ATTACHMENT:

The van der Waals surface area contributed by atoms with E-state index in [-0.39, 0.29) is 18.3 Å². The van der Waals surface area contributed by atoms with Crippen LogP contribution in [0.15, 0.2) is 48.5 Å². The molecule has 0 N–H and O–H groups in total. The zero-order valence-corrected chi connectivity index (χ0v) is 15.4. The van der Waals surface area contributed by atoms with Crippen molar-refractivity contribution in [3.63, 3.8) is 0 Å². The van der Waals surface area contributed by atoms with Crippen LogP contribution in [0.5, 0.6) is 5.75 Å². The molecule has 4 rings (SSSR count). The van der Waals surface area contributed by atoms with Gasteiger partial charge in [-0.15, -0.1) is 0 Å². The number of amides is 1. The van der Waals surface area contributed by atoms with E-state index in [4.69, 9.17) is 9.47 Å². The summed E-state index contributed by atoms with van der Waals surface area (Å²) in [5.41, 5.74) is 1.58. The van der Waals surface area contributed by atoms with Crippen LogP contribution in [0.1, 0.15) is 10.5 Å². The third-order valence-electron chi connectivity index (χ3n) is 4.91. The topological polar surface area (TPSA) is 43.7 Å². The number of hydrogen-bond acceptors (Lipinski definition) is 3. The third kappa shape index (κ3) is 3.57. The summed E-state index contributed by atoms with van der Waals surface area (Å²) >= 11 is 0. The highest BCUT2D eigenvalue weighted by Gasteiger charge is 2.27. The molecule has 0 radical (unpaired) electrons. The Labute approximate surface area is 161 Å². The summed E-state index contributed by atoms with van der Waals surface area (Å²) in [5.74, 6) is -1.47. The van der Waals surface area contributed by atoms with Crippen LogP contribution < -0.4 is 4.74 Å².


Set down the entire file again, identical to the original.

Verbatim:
The van der Waals surface area contributed by atoms with E-state index in [-0.39, 0.29) is 18.3 Å². The van der Waals surface area contributed by atoms with Crippen LogP contribution in [0.15, 0.2) is 48.5 Å². The molecule has 0 N–H and O–H groups in total. The zero-order valence-corrected chi connectivity index (χ0v) is 15.4. The van der Waals surface area contributed by atoms with Crippen molar-refractivity contribution in [3.63, 3.8) is 0 Å². The van der Waals surface area contributed by atoms with Crippen LogP contribution in [0.5, 0.6) is 5.75 Å². The molecule has 4 rings (SSSR count). The van der Waals surface area contributed by atoms with Gasteiger partial charge in [-0.15, -0.1) is 0 Å². The number of amides is 1. The van der Waals surface area contributed by atoms with E-state index in [4.69, 9.17) is 9.47 Å². The summed E-state index contributed by atoms with van der Waals surface area (Å²) in [5.41, 5.74) is 1.58. The van der Waals surface area contributed by atoms with Crippen LogP contribution in [0.1, 0.15) is 10.5 Å². The third-order valence-electron chi connectivity index (χ3n) is 4.91. The topological polar surface area (TPSA) is 43.7 Å². The number of hydrogen-bond acceptors (Lipinski definition) is 3. The third kappa shape index (κ3) is 3.57. The summed E-state index contributed by atoms with van der Waals surface area (Å²) >= 11 is 0. The highest BCUT2D eigenvalue weighted by Gasteiger charge is 2.27. The molecule has 0 radical (unpaired) electrons. The Labute approximate surface area is 161 Å². The summed E-state index contributed by atoms with van der Waals surface area (Å²) in [5.74, 6) is -1.47. The van der Waals surface area contributed by atoms with Crippen LogP contribution < -0.4 is 4.74 Å².